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Publications (3)19.02 Total impact

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    ABSTRACT: Our goal was to determine the mechanism by which mitochondrial oxidative stress impairs collateral growth in the heart. Rats were treated with rotenone (mitochondrial complex I inhibitor that increases reactive oxygen species production) or sham-treated with and subjected to repetitive ischemia protocol for 10 days to induce coronary collateral growth. In control rats, repetitive ischemia increased flow to the collateral-dependent zone; however, rotenone treatment prevented this increase suggesting that mitochondrial oxidative stress compromises coronary collateral growth. In addition, rotenone also attenuated mitochondrial complex I activity and led to excessive mitochondrial aggregation. To further understand the mechanistic pathway(s) involved, human coronary artery endothelial cells were treated with 50 ng/mL vascular endothelial growth factor, 1 µmol/L rotenone, and rotenone/vascular endothelial growth factor for 48 hours. Vascular endothelial growth factor induced robust tube formation; however, rotenone completely inhibited this effect (P<0.05 rotenone versus vascular endothelial growth factor treatment). Inhibition of tube formation by rotenone was also associated with significant increase in mitochondrial superoxide generation. Immunoblot analyses of human coronary artery endothelial cells with rotenone treatment showed significant activation of AMPK-α and inhibition of mammalian target of rapamycin and p70 ribosomal S6 kinase. Activation of AMPK-α suggested impairments in energy production, which was reflected by decrease in O2 consumption and bioenergetic reserve capacity of cultured cells. Knockdown of AMPK-α (siRNA) also preserved tube formation during rotenone, suggesting the negative effects were mediated by the activation of AMPK-α. Conversely, expression of a constitutively active AMPK-α blocked tube formation. We conclude that activation of AMPK-α during mitochondrial oxidative stress inhibits mammalian target of rapamycin signaling, which impairs phenotypic switching necessary for the growth of blood vessels.
    Arteriosclerosis Thrombosis and Vascular Biology 06/2013; · 6.34 Impact Factor
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    ABSTRACT: A well-developed coronary collateral circulation improves the morbidity and mortality of patients following an acute coronary occlusion. Although regenerative medicine has great potential in stimulating vascular growth in the heart, to date there have been mixed results, and the ideal cell type for this therapy has not been resolved. To generate induced vascular progenitor cells (iVPCs) from endothelial cells, which can differentiate into vascular smooth muscle cells (VSMCs) or endothelial cells (ECs), and test their capability to stimulate coronary collateral growth. We reprogrammed rat ECs with the transcription factors Oct4, Klf4, Sox2, and c-Myc. A population of reprogrammed cells was derived that expressed pluripotent markers Oct4, SSEA-1, Rex1, and AP and hemangioblast markers CD133, Flk1, and c-kit. These cells were designated iVPCs because they remained committed to vascular lineage and could differentiate into vascular ECs and VSMCs in vitro. The iVPCs demonstrated better in vitro angiogenic potential (tube network on 2-dimensional culture, tube formation in growth factor reduced Matrigel) than native ECs. The risk of teratoma formation in iVPCs is also reduced in comparison with fully reprogrammed induced pluripotent stem cells (iPSCs). When iVPCs were implanted into myocardium, they engrafted into blood vessels and increased coronary collateral flow (microspheres) and improved cardiac function (echocardiography) better than iPSCs, mesenchymal stem cells, native ECs, and sham treatments. We conclude that iVPCs, generated by partially reprogramming ECs, are an ideal cell type for cell-based therapy designed to stimulate coronary collateral growth.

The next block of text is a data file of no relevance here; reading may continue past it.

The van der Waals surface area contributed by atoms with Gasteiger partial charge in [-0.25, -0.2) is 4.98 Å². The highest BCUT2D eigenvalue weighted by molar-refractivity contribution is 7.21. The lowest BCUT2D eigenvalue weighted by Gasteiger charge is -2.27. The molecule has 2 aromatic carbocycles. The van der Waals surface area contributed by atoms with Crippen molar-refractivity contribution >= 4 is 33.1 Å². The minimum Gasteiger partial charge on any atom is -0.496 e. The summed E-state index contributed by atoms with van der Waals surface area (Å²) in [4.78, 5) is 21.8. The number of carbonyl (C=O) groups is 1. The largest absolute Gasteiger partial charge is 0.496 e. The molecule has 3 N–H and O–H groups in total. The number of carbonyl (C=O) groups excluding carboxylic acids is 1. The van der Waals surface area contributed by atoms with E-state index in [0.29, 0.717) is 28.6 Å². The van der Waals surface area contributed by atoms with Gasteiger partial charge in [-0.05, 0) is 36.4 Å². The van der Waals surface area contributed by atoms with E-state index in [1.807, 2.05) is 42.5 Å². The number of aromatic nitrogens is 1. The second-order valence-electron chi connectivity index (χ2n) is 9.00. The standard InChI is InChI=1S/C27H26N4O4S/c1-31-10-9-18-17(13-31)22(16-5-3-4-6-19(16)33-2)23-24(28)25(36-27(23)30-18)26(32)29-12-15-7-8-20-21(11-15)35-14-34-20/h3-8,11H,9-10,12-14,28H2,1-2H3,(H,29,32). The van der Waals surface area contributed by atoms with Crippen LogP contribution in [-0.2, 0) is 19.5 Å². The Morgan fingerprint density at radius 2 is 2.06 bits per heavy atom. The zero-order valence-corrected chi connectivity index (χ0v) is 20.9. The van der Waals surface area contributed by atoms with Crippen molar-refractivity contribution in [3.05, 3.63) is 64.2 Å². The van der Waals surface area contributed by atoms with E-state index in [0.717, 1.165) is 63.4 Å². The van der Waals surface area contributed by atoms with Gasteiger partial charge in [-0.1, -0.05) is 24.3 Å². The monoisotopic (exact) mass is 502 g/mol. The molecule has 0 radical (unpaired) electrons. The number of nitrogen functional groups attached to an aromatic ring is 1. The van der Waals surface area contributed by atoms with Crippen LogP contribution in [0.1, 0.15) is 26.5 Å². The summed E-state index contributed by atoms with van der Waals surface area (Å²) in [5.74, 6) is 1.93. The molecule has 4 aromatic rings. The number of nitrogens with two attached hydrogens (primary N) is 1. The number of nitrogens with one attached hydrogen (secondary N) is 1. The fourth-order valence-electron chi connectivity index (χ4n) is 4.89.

Circulation Research 11/2011; 110(2):241-52. · 11.86 Impact Factor
  • Frazier Nyasulu, Kelly Stevanov, Rebecca Barlag
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    ABSTRACT: Using a conductivity sensor, a temperature sensor, and a datalogger, fundamental factors that affect conductivity are explored. These factors are (i) concentration, (ii) temperature, (iii) ion charge, and (iv) size and or mass of anion. In addition, the conductivities of a number of other solutions are measured. This lab has been designed to provide students opportunities to construct knowledge.Keywords (Audience): First-Year Undergraduate/General
    Journal of chemical education 09/2010; 87. · 0.82 Impact Factor